Compare a binocular you can get for $400 and one costing $2,400, and although you’ll see some obvious and notable differences in their performance, you’ll also see that with $400 binoculars, you can get high-quality views of most birds in most viewing conditions. Spotting scopes tell a different story. Scopes are optical devices engineered for high-power viewing. As you increase the magnification in optics, you not only magnify the bird you’re looking at, but you’re also magnifying all the optical defects that occur when light passes through glass. As a result, you can more easily detect the drop in the optical quality offered by a mid-priced scope relative to that of a higher-end scope. Birders often find that entry-level and mid-priced scopes leave much to be desired in terms of image quality. At maximum magnification, in overcast lighting, or when viewing a bird at a great distance, it’s likely that the field marks you’re looking for just won’t be apparent with mid-priced scopes. That doesn’t mean the only alternative is to get the very best. The Zeiss Gavia does a nice job of bringing a whole lot of quality to the market, making it a highly usable scope under any circumstances, without pushing consumers into the $4,000 price range.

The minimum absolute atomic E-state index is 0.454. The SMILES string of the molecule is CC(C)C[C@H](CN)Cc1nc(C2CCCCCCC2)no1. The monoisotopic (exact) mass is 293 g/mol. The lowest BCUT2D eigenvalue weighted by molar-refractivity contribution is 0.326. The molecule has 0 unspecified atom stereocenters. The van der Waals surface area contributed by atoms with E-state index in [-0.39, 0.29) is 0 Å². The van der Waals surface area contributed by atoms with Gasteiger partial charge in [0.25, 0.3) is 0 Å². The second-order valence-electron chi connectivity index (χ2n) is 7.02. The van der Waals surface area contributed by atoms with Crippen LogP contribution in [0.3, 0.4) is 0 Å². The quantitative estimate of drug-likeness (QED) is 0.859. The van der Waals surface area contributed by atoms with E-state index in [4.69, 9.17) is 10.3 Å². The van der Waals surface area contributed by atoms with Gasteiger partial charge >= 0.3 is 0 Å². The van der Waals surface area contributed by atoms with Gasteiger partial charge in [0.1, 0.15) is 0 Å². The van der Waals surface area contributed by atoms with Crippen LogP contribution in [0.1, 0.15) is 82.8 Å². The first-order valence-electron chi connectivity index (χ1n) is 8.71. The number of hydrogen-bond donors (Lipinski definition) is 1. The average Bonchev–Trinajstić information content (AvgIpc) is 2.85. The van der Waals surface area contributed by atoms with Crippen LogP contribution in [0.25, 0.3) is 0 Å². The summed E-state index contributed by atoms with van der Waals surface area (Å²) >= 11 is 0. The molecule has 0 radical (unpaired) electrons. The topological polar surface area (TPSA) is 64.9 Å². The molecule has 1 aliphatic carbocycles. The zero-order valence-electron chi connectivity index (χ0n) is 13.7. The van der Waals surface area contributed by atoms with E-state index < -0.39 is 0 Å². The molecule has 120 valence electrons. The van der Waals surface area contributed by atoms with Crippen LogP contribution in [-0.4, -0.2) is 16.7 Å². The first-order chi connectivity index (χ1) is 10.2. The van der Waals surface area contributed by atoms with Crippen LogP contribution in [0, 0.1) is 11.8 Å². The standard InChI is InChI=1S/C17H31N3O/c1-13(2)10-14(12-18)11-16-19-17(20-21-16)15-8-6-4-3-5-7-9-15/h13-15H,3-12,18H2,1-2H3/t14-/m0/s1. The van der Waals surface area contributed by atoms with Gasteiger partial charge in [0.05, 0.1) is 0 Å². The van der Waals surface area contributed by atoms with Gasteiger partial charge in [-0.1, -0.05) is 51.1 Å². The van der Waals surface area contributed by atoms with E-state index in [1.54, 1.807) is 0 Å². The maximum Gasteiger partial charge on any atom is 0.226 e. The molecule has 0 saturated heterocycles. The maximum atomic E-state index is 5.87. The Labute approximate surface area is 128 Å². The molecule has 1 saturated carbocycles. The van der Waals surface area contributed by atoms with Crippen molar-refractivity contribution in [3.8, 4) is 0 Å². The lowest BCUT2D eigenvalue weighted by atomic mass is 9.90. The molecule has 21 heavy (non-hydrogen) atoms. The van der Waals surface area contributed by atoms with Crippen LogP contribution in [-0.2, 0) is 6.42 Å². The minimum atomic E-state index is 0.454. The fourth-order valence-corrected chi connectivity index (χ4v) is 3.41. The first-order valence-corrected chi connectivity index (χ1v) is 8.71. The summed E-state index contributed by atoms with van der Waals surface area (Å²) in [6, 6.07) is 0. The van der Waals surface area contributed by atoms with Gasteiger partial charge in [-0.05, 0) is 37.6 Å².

The Gavia’s specifications are all on target to meet or exceed the needs of birders. It’s no featherweight, but at 59.9 ounces, the Gavia is comfortable to haul for an 85mm scope. The 10-foot close focus is a nice feature to have when you need it (although I wouldn’t consider it an essential for good birding). The eye relief is consistently greater than 15mm, making it easy to use for eyeglass wearers or for birding with sunglasses on—regardless of the magnification you’re using. Another essential specification if you’re an active birder is the Gavia’s waterproof and internally fog-proof construction. Zeiss’ LotuTec lens coating is an added benefit, ensuring that when water does hit the lens, it rolls right off—like water off a loon’s back.
Zeiss designed the Gavia with a helical focus mechanism, which is a large focus ring encompassing the circumference of the scope body. It’s easy to access quickly, and the operation is both smooth and precise. I tend to prefer this style of focus on a scope, because it allows for easy use while wearing gloves, and the integration of the wheel into the body makes for a clean and streamlined look. The tripod mounting foot on the scope is designed to directly drop into some of the more popular quick-release tripod heads, negating the need of a quick-release plate. This is a great feature if you can take advantage of it (works with Manfrotto 128RC heads and Swarovski tripod heads) because it solves the recurring problem of the scope twisting loose on the tripod quick-release plate. Well done, Zeiss!